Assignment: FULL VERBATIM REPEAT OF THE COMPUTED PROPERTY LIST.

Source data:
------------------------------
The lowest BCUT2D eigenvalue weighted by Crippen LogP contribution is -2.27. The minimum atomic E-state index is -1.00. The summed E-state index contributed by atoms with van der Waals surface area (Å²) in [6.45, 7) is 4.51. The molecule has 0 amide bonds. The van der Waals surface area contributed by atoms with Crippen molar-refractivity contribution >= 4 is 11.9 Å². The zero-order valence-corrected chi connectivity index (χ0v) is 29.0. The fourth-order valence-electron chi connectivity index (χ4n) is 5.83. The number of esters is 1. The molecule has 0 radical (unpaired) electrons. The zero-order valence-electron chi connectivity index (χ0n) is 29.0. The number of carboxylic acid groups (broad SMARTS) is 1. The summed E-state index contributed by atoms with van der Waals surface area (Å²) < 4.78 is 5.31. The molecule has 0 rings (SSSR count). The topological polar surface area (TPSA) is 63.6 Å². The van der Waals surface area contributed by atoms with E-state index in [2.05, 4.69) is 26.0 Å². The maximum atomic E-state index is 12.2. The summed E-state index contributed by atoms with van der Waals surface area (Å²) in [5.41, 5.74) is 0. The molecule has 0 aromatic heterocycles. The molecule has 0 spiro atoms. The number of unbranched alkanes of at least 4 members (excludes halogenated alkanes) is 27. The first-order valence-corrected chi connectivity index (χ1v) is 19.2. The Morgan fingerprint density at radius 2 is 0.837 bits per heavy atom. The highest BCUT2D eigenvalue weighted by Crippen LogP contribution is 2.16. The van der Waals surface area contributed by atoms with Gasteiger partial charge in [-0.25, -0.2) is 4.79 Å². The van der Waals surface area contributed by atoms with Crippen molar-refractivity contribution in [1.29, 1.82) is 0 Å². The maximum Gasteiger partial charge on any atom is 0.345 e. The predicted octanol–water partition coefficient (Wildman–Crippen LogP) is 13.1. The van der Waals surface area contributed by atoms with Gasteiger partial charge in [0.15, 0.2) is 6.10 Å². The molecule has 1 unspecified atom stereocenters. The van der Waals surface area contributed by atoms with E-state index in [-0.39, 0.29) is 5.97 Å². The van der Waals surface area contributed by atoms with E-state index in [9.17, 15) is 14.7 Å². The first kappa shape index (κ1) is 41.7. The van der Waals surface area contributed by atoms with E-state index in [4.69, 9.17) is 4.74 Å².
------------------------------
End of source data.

The lowest BCUT2D eigenvalue weighted by Crippen LogP contribution is -2.27. The minimum atomic E-state index is -1.00. The summed E-state index contributed by atoms with van der Waals surface area (Å²) in [6.45, 7) is 4.51. The molecule has 0 amide bonds. The van der Waals surface area contributed by atoms with Crippen molar-refractivity contribution >= 4 is 11.9 Å². The zero-order valence-corrected chi connectivity index (χ0v) is 29.0. The fourth-order valence-electron chi connectivity index (χ4n) is 5.83. The number of esters is 1. The molecule has 0 radical (unpaired) electrons. The zero-order valence-electron chi connectivity index (χ0n) is 29.0. The number of carboxylic acid groups (broad SMARTS) is 1. The summed E-state index contributed by atoms with van der Waals surface area (Å²) < 4.78 is 5.31. The molecule has 0 rings (SSSR count). The topological polar surface area (TPSA) is 63.6 Å². The van der Waals surface area contributed by atoms with E-state index in [2.05, 4.69) is 26.0 Å². The maximum atomic E-state index is 12.2. The summed E-state index contributed by atoms with van der Waals surface area (Å²) in [5.41, 5.74) is 0. The molecule has 0 aromatic heterocycles. The molecule has 0 spiro atoms. The number of unbranched alkanes of at least 4 members (excludes halogenated alkanes) is 27. The first-order valence-corrected chi connectivity index (χ1v) is 19.2. The Morgan fingerprint density at radius 2 is 0.837 bits per heavy atom. The highest BCUT2D eigenvalue weighted by Crippen LogP contribution is 2.16. The van der Waals surface area contributed by atoms with Gasteiger partial charge in [-0.25, -0.2) is 4.79 Å². The van der Waals surface area contributed by atoms with Crippen molar-refractivity contribution in [1.29, 1.82) is 0 Å². The maximum Gasteiger partial charge on any atom is 0.345 e. The predicted octanol–water partition coefficient (Wildman–Crippen LogP) is 13.1. The van der Waals surface area contributed by atoms with Gasteiger partial charge in [0.15, 0.2) is 6.10 Å². The molecule has 1 unspecified atom stereocenters. The van der Waals surface area contributed by atoms with E-state index in [-0.39, 0.29) is 5.97 Å². The van der Waals surface area contributed by atoms with E-state index in [9.17, 15) is 14.7 Å². The first kappa shape index (κ1) is 41.7. The van der Waals surface area contributed by atoms with E-state index in [4.69, 9.17) is 4.74 Å².